Charles Darwin published On the Origin of Species in 1859; it wasn't until this February that Florida's state Board of Education voted to allow teachers to utter the word "evolution." But Sen. Ronda Storms, ever a vigilant foe of egghead secularism, has filed a bill to strike a blow for biblical science.
According to the "Ain't Kin to No Monkey Act" of 2008 (also known as S 2692), teachers would be protected from "discrimination" for presenting "scientific information relevant to the full range of views on biological and chemical origins." In other words, instead of learning how natural selection is the fundamental principle of biological and medical knowledge, if an instructor tells students there's a "debate" over evolution and "alternatives" to natural selection, he or she won't get fired or reassigned to the comparative religions classroom.
"I would love to know what the 'scientific alternatives' are," says Joe Travis, evolutionary biologist and dean of the College of Arts and Sciences at FSU. "I don't know of any. Not unless I change my definition of 'science' to include the supernatural."
Let's be clear: There's no credible debate among the vast majority of scientists, no peer-reviewed research challenging the basic tenets of evolution. As Harold Kroto, winner of the 1996 Nobel Prize for chemistry, puts it, "Not only were Darwin's original observations explained, but every pertinent observation made since has fitted perfectly."
Nonetheless, Donna Callaway, a member of the state Board of Education, voted against the new standards, telling a Baptist newspaper that evolution "should not be taught to the exclusion of other theories." John Stemberger of the Florida Family Policy Council pouted that students need to know "the flaws with evolution." Sen. Stephen Wise, co-sponsor of Storms' bill, advocates teaching creationism with evolution.
But why stop with Darwin? How about including theories of gravity other than Newton's? Should decent, God-fearing people allow their children to be exposed to algebra (that's an Arabic word, by the way) without presenting other points of view? How about pitting Copernicus' heliocentric model against Ptolemy's version of the universe, the one where Earth's in the center?
Ignorance troubles neither voters nor politicians. According to a recent St. Petersburg Times survey, only 22 percent of Floridians want schools to teach evolution only, while fully 50 percent prefer only intelligent design or the Bible. "In Florida we love to establish the facts by voting on them," says professor Travis.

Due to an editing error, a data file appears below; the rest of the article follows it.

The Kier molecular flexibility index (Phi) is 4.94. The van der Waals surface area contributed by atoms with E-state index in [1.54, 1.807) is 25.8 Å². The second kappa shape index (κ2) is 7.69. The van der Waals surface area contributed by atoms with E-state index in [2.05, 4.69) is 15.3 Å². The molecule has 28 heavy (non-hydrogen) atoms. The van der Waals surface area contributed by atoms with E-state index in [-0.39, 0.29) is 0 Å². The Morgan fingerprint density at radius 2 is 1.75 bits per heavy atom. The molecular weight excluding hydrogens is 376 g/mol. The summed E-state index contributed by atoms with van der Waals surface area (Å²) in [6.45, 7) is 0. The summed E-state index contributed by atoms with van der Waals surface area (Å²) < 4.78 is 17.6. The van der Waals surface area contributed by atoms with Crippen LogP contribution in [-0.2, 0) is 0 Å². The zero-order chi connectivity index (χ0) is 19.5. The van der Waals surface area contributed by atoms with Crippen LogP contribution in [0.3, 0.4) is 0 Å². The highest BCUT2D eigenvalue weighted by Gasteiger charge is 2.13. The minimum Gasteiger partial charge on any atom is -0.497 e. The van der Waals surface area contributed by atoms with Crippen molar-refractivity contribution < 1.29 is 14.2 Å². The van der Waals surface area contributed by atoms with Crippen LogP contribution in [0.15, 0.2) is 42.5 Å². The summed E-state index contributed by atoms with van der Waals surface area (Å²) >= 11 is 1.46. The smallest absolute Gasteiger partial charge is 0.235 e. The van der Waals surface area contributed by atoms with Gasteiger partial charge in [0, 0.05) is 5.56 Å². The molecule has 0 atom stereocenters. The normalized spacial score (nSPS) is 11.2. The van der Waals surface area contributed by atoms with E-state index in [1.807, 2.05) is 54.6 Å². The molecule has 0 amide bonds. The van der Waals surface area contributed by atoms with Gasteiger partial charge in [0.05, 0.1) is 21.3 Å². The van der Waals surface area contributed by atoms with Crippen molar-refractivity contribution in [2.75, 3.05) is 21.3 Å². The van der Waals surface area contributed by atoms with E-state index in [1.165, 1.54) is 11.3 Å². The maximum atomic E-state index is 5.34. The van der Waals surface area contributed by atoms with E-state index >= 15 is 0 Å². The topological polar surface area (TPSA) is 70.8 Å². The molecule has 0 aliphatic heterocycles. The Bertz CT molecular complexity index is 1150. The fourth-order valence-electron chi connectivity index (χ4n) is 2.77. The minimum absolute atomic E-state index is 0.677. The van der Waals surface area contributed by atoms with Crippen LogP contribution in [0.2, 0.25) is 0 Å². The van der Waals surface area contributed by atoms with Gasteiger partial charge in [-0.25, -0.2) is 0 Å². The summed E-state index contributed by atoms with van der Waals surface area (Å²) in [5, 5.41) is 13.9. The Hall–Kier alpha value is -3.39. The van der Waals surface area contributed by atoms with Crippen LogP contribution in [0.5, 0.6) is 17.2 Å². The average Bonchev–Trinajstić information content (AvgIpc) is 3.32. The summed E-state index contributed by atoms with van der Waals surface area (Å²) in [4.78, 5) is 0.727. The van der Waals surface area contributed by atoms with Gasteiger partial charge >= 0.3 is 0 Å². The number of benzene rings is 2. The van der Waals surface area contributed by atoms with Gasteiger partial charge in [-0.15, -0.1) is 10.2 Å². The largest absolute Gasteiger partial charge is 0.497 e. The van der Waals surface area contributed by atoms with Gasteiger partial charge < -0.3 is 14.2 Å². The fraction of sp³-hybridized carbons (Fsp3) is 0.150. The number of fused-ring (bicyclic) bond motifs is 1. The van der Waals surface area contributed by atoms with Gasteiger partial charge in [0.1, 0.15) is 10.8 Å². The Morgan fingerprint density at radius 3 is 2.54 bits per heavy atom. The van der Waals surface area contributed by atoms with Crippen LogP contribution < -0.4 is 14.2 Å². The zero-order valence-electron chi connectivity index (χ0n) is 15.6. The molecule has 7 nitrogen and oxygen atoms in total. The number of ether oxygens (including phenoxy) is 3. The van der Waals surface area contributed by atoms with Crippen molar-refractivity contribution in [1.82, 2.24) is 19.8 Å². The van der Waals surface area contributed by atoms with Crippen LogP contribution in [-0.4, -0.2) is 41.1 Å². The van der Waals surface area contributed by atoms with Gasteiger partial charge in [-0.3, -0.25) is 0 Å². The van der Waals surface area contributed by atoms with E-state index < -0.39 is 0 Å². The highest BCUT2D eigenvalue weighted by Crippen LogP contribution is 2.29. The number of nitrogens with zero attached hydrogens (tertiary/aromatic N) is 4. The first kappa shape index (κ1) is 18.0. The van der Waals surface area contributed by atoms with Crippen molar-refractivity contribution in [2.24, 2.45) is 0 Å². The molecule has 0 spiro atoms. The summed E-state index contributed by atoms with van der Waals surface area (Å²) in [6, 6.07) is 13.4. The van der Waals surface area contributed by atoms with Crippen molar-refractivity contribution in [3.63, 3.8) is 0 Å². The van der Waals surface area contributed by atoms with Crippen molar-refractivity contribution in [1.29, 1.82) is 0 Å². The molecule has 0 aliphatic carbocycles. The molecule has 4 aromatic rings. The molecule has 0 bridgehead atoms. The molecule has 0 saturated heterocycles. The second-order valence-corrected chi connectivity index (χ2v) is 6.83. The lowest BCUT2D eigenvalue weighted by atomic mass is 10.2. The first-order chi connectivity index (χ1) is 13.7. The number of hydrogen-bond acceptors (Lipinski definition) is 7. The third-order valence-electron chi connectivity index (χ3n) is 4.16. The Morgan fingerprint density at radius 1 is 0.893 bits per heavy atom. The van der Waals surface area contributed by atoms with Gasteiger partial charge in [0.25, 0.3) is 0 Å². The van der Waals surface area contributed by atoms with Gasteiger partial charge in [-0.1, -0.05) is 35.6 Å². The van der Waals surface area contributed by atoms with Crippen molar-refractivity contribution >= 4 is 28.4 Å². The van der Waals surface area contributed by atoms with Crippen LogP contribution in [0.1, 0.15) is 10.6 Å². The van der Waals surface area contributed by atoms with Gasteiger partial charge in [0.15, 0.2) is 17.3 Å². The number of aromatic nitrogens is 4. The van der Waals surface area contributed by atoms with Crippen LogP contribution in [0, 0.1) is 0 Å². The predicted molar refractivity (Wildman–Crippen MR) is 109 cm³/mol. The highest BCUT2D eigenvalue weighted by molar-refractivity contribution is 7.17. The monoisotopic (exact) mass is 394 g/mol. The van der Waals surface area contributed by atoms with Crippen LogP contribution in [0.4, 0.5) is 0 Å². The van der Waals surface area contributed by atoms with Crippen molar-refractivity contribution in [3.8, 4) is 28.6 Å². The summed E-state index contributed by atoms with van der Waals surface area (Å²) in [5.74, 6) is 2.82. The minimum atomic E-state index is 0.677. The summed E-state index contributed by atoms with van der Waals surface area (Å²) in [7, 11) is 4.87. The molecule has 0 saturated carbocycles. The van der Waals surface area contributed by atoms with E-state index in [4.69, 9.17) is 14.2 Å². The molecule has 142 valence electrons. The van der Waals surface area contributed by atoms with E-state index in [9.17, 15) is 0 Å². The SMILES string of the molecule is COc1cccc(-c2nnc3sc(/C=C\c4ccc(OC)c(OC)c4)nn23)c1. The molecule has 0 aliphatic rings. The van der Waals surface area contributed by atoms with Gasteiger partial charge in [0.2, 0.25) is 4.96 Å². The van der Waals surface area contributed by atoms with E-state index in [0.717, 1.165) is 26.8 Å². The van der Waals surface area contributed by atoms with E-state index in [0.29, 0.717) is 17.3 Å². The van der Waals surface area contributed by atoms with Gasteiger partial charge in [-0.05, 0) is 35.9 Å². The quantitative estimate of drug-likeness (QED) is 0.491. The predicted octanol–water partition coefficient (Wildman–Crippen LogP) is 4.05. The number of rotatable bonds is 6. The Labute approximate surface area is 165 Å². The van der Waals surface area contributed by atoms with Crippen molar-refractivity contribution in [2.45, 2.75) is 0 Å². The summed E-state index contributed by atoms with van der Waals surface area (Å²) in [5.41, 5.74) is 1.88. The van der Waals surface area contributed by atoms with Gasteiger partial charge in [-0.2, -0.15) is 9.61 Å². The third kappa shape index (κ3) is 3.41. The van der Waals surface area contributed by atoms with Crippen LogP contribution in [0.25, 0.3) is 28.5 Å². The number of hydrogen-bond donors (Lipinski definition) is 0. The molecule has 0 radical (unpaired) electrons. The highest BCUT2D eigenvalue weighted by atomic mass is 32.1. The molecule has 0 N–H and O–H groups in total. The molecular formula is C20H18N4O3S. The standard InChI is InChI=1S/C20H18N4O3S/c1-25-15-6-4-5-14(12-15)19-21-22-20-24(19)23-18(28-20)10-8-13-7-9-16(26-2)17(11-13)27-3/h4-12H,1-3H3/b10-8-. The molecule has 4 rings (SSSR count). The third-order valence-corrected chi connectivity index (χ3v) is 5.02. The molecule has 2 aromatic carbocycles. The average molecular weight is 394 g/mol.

Some of the same legislative leaders who claim they want Florida to have a "world class" education system recently slunk off to watch an antievolution "documentary" presented by game show host Ben Stein. For some reason, members of the public and the press were not admitted. Expelled: No Intelligence Allowed was shown at Tallahassee's Challenger Learning Center, an organization dedicated to, er, knowledge. Stein, a veteran of the Nixon White House and star of Ferris Bueller's Day Off, insisted the film was about "freedom of speech."
Storms, Wise et al. insist their bill is also about freedom of speech. Why not throw the Word of God up against Darwin in biology class? Never mind that Genesis has differing accounts (Gen. 1:1-2:4 and 2:5-24 — check it out) of the creation. Never mind that knowledge of ancient Hebrew myth won't go far in getting you a job at Scripps or Torrey Pines. Speaker of the House Marco Rubio claims he wants Florida to become the "Silicon Valley" of energy diversification and biotech industry. But he told the Florida Baptist Witness newspaper, "I don't want a school system that teaches kids that what they're learning at home is wrong."
Which impulse will win out with the Republican leadership, Sunshine Silicon or Ain't Kin to No Monkey? Here's a hint: Check the poll numbers above. Our students don't need no stinking science. They'll have God. He'll tell them all they need to know. And if they ever travel beyond the Floridian Theocracy, He'll protect them from falling off the edge of the Earth.
Diane Roberts is the author of Dream State, a book about Florida.